BURLINGAME, Calif. -- Chip scaling is showing no signs of hitting the wall--yet. But one alternative path--3D technology based on through-silicon vias (TSVs)--continues to generate steam.
In fact, TSV technology took center stage at the IEEE 2008 International Interconnect Technology Conference (IITC) here this week. Georgia Institute of Technology, IBM, IMEC, Fraunhofer, Tohoku University, TSMC and others presented papers on TSV at IITC, although there is still no consensus just how the industry will bring the long-awaited technology into the mainstream.
Is TSV all hype or a reality? The industry has been talking about TSV technology for years, but there are few products to show for it. One of the few TSV-based products in the market is a CMOS image sensor from Toshiba Corp. Other TSV devices are being demonstrated by IBM and the large memory houses.
There are a range of complex and competing technologies in the arena, many of which are unproven and costly. On the manufacturing front, there are a handful of proposals: chip-to-wafer, wafer-to-wafer, TSV first, TSV last and even self assembly. There are also a number of competing material schemes: copper-to-copper, gold-to-gold, solder and others.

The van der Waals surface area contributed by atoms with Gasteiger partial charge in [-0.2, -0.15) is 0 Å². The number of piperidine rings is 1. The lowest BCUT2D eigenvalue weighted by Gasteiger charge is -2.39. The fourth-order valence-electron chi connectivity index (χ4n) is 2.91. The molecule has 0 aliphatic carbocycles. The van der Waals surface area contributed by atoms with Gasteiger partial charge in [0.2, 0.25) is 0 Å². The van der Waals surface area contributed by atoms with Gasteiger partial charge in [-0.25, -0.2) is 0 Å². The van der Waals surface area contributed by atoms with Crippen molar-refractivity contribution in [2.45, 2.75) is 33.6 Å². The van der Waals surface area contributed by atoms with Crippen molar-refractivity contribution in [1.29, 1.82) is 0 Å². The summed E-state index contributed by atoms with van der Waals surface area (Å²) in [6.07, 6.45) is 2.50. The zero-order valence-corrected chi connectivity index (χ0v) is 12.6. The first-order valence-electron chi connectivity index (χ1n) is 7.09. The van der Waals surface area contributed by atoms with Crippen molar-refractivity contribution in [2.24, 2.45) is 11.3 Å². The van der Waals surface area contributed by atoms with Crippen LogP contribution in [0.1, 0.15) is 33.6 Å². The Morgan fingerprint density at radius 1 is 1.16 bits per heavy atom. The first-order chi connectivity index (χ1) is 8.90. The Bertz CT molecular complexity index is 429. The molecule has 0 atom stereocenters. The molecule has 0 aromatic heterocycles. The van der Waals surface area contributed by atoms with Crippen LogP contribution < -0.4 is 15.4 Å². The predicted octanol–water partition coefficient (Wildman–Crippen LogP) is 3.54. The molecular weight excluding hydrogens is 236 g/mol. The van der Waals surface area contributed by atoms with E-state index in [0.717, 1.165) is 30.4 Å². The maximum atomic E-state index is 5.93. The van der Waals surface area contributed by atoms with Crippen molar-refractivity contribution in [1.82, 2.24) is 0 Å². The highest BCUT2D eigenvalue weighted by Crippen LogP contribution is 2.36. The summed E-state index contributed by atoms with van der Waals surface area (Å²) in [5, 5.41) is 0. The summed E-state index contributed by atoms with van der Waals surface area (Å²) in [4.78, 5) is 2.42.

Each methodology, which has various trade-offs, could eventually find a place in the commercial market, said Michael Shapiro, senior technical staff member in the Systems and Technology Group at IBM Corp. "It may be application specific," Shapiro told EE Times at IITC. "It depends on what you're going to do."
The question is whether TSV-based technology will enter the mainstream or remain a niche. "I think it's a going to be mainstream," he said.
"We're already seeing it in CMOS image sensors," said Dean Freeman, an analyst with Gartner Inc. "The memory guys are looking very hard at it."
Chip scaling will continue for some time, but the costs are becoming enormous. So, some chip makers are looking at devising 3D devices using ICs with current-generation geometries. The devices are then connected using tiny and multiple TSVs.
The need for 3-D interconnects and packages has become more critical amid what some call a looming interconnect crisis experts believe could emerge by 2009. The crisis stems from the fact that chip scaling is shrinking the aluminum or copper interconnects in chip designs, causing potential timing delays and unwanted copper resistance.